Will rent prices for larger homes go down in 2022?

Rent prices for larger homes remain high, making trading up to gain vital extra space challenging. Are rent prices set to fall next year?

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The race for space is becoming one of the pandemic’s defining features. This has pushed up rent prices for larger homes, meaning trading up to gain an extra bedroom or some office space has become challenging. Will rent prices for larger homes go down in 2022? Let’s find out.

[top_pitch]

What are the current average rent prices in the UK?

The Hamptons Monthly Lettings Index shows rental figures for October 2021. It reveals that the average rent price across Great Britain is currently £1,124, up 7.9% on the same time last year. However, London excluded, it drops to £924, up 11% on this time last year.

Here is the breakdown for the different regions:

Region

October 20

October 21

Year-on-year change (%)

Year-on-year change (£)

Greater London

£1,855

£1,902

2.5%

£47

Inner London

£2,255

£2,254

-0.1%

-£1

Outer London

£1,779

£1,835

3.2%

£56

South East

£1,100

£1,243

13.0%

£143

South West

£889

£1,025

15.3%

£136

East of England

£1,004

£1,107

10.3%

£103

Midlands

£719

£777

8.1%

£58

North

£689

£754

9.5%

£65

Wales

£683

£745

9.1%

£62

Scotland

£700

£755

7.9%

£55

Great Britain

£1,041

£1,124

7.9%

£83

Great Britain (Exc. London)

£832

£924

11.0%

£92

It is also worth noting that the current average rent in Great Britain for a one-bed home is £875. The average for a two-bed is £1,019, a three-bed will set you back £1,162 and a four-bed is £1,949.

How much does it cost to trade up currently?

According to the Hamptons Monthly Lettings Index, rent prices for four-bedroom houses have seen the highest increase. Currently, the average rent stands at £1,949 a month, up 10.6% from the same time last year. Surprisingly, this growth rate is almost triple that of a one-bed (3.7%), which currently stands at £875 a month.

As of October 2021, if you want to trade up from a one-bed to a two-bed, you’ll most likely add £144 per month to your rent. Trading up from a two-bed to a three-bed house could cost you an extra £142 a month, but this depends on your particular region.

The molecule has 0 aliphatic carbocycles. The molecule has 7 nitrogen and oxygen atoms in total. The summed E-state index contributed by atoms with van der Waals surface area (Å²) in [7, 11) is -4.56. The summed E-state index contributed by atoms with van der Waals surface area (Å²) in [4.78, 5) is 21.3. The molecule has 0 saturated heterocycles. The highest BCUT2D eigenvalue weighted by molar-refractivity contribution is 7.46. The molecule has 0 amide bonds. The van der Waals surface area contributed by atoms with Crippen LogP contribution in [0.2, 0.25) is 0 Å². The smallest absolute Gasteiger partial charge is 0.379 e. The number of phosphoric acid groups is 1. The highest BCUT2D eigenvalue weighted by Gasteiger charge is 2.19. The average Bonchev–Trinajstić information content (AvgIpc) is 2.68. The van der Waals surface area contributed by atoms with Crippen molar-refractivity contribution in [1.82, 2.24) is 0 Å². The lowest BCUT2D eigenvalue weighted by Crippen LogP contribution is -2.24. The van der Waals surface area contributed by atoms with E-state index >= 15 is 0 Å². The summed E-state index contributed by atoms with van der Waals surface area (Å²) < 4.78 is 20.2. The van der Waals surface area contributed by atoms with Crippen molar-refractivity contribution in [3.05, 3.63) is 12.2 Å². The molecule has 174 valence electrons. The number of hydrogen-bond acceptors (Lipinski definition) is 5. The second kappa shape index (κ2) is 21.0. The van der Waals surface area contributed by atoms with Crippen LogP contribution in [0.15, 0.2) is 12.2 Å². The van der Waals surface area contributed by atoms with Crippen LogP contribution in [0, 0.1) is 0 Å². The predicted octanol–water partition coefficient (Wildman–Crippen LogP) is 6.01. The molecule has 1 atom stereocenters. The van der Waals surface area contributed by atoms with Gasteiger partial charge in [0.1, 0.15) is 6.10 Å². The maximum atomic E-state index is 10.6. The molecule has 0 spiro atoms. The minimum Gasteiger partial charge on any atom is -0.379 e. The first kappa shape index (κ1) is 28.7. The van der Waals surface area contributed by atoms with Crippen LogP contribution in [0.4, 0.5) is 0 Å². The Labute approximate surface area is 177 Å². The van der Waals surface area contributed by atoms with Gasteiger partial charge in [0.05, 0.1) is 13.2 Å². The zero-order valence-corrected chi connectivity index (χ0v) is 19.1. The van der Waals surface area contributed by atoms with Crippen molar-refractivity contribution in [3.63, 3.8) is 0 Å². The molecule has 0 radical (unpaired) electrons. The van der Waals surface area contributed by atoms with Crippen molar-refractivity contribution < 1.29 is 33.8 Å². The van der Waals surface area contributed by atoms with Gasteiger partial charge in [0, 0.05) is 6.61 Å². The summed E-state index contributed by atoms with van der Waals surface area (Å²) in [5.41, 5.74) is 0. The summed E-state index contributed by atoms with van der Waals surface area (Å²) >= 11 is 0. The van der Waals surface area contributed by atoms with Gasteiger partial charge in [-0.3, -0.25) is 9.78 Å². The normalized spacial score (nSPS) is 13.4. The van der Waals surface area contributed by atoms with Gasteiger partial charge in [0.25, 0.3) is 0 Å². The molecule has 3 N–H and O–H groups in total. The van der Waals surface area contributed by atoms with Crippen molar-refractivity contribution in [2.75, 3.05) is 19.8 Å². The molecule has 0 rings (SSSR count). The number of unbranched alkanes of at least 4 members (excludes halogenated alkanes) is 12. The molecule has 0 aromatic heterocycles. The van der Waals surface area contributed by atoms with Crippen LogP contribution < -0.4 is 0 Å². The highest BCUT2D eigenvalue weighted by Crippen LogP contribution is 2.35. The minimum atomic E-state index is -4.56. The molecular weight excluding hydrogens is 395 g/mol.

As expected, London appears to be the costliest area, where a move from a one-bed to two-bed home will add a whooping £567 to your rent per month. And according to the Hamptons Monthly Lettings Index, the cheapest region is North East, where a move from a one-bed to two-bed home will only add £102 to your rent per month.

[middle_pitch]

Will rent prices for larger homes go down in 2022?

As it currently stands, there’s still an imbalance between supply and demand. And if this is not resolved quickly, high rent prices may persist for quite some time.

However, the government and the private sector are currently making moves to increase the supply of lettings. But we can’t expect the imbalance to be corrected overnight, it stands to reason that rent prices should start to fall as more new lettings become available.

Chris Turner, Head of business development for HomeLet and Let Alliance, explains: “There was no specific mention of lettings or the private rented sector in the Budget, which might come as a welcome relief to many landlords, especially given the raft of changes that have impacted them in the past few years.

“The private rented sector provides a home to millions of people across the country. Our view is that the government should give as much consideration to supporting this vital sector as it does to homeownership.”

The hope is that if the government continues to offer significant support to the private rented sector, rent prices may reduce significantly and probably quicker.

Should you invest, the value of your investment may rise or fall and your capital is at risk. Before investing, your individual circumstances should be considered so you should consider taking independent financial advice.

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